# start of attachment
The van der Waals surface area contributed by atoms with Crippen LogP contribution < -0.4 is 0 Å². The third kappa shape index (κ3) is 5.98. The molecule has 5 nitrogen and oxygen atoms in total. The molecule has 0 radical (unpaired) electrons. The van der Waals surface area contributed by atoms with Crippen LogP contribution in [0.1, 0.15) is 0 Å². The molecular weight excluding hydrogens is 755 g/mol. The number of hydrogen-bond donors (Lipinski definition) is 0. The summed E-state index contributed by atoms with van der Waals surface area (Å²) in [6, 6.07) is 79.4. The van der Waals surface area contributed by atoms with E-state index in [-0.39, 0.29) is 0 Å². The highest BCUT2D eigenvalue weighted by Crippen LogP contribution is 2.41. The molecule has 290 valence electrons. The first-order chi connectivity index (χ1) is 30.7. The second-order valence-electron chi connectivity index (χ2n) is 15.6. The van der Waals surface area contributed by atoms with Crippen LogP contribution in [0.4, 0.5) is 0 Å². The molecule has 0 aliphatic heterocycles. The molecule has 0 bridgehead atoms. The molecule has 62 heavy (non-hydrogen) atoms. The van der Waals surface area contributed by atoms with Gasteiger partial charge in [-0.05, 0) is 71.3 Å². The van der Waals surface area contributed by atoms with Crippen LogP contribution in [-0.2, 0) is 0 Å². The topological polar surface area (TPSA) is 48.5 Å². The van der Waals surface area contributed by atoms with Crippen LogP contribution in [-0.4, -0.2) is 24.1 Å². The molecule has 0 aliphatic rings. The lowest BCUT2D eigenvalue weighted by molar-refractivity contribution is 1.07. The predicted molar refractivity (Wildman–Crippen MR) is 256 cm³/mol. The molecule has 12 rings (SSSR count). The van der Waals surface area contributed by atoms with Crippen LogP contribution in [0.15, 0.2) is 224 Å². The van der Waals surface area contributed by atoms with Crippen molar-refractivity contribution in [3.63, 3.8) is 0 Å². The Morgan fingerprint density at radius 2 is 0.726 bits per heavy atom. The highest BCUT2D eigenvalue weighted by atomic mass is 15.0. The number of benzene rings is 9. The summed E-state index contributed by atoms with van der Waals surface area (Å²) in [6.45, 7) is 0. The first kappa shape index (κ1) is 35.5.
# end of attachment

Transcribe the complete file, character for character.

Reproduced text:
The van der Waals surface area contributed by atoms with Crippen LogP contribution < -0.4 is 0 Å². The third kappa shape index (κ3) is 5.98. The molecule has 5 nitrogen and oxygen atoms in total. The molecule has 0 radical (unpaired) electrons. The van der Waals surface area contributed by atoms with Crippen LogP contribution in [0.1, 0.15) is 0 Å². The molecular weight excluding hydrogens is 755 g/mol. The number of hydrogen-bond donors (Lipinski definition) is 0. The summed E-state index contributed by atoms with van der Waals surface area (Å²) in [6, 6.07) is 79.4. The van der Waals surface area contributed by atoms with E-state index in [-0.39, 0.29) is 0 Å². The highest BCUT2D eigenvalue weighted by Crippen LogP contribution is 2.41. The molecule has 290 valence electrons. The first-order chi connectivity index (χ1) is 30.7. The second-order valence-electron chi connectivity index (χ2n) is 15.6. The van der Waals surface area contributed by atoms with Crippen LogP contribution in [0.4, 0.5) is 0 Å². The molecule has 0 aliphatic heterocycles. The molecule has 0 bridgehead atoms. The molecule has 62 heavy (non-hydrogen) atoms. The van der Waals surface area contributed by atoms with Gasteiger partial charge in [-0.05, 0) is 71.3 Å². The van der Waals surface area contributed by atoms with Crippen LogP contribution in [-0.2, 0) is 0 Å². The topological polar surface area (TPSA) is 48.5 Å². The van der Waals surface area contributed by atoms with Crippen LogP contribution in [-0.4, -0.2) is 24.1 Å². The molecule has 0 aliphatic rings. The lowest BCUT2D eigenvalue weighted by molar-refractivity contribution is 1.07. The predicted molar refractivity (Wildman–Crippen MR) is 256 cm³/mol. The molecule has 12 rings (SSSR count). The van der Waals surface area contributed by atoms with Crippen LogP contribution in [0.15, 0.2) is 224 Å². The van der Waals surface area contributed by atoms with Crippen molar-refractivity contribution in [3.63, 3.8) is 0 Å². The Morgan fingerprint density at radius 2 is 0.726 bits per heavy atom. The highest BCUT2D eigenvalue weighted by atomic mass is 15.0. The number of benzene rings is 9. The summed E-state index contributed by atoms with van der Waals surface area (Å²) in [6.45, 7) is 0. The first kappa shape index (κ1) is 35.5.